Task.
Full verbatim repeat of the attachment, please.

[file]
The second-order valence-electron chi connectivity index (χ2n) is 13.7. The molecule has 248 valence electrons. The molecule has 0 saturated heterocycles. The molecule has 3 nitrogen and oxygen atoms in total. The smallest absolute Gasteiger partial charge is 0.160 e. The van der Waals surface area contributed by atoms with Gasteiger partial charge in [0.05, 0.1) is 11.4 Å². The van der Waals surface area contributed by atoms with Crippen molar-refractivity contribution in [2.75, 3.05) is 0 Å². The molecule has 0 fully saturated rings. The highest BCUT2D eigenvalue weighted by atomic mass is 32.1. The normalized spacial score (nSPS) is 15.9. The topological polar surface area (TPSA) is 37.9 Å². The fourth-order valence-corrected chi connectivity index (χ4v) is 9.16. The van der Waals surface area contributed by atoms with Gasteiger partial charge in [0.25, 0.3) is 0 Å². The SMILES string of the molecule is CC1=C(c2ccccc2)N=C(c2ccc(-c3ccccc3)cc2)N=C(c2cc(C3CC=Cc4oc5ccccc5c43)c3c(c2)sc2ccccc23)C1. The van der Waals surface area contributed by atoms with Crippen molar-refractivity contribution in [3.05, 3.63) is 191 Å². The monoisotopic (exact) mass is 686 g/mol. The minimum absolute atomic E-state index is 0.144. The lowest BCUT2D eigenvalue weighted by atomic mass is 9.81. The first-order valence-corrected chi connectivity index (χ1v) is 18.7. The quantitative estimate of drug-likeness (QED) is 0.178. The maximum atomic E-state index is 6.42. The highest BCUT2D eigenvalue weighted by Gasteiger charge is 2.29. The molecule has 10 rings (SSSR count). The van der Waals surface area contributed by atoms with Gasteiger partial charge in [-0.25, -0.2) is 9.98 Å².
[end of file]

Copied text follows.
The second-order valence-electron chi connectivity index (χ2n) is 13.7. The molecule has 248 valence electrons. The molecule has 0 saturated heterocycles. The molecule has 3 nitrogen and oxygen atoms in total. The smallest absolute Gasteiger partial charge is 0.160 e. The van der Waals surface area contributed by atoms with Gasteiger partial charge in [0.05, 0.1) is 11.4 Å². The van der Waals surface area contributed by atoms with Crippen molar-refractivity contribution in [2.75, 3.05) is 0 Å². The molecule has 0 fully saturated rings. The highest BCUT2D eigenvalue weighted by atomic mass is 32.1. The normalized spacial score (nSPS) is 15.9. The topological polar surface area (TPSA) is 37.9 Å². The fourth-order valence-corrected chi connectivity index (χ4v) is 9.16. The van der Waals surface area contributed by atoms with Gasteiger partial charge in [0.25, 0.3) is 0 Å². The SMILES string of the molecule is CC1=C(c2ccccc2)N=C(c2ccc(-c3ccccc3)cc2)N=C(c2cc(C3CC=Cc4oc5ccccc5c43)c3c(c2)sc2ccccc23)C1. The van der Waals surface area contributed by atoms with Crippen molar-refractivity contribution in [3.05, 3.63) is 191 Å². The monoisotopic (exact) mass is 686 g/mol. The minimum absolute atomic E-state index is 0.144. The lowest BCUT2D eigenvalue weighted by atomic mass is 9.81. The first-order valence-corrected chi connectivity index (χ1v) is 18.7. The quantitative estimate of drug-likeness (QED) is 0.178. The maximum atomic E-state index is 6.42. The highest BCUT2D eigenvalue weighted by Gasteiger charge is 2.29. The molecule has 10 rings (SSSR count). The van der Waals surface area contributed by atoms with Gasteiger partial charge in [-0.25, -0.2) is 9.98 Å².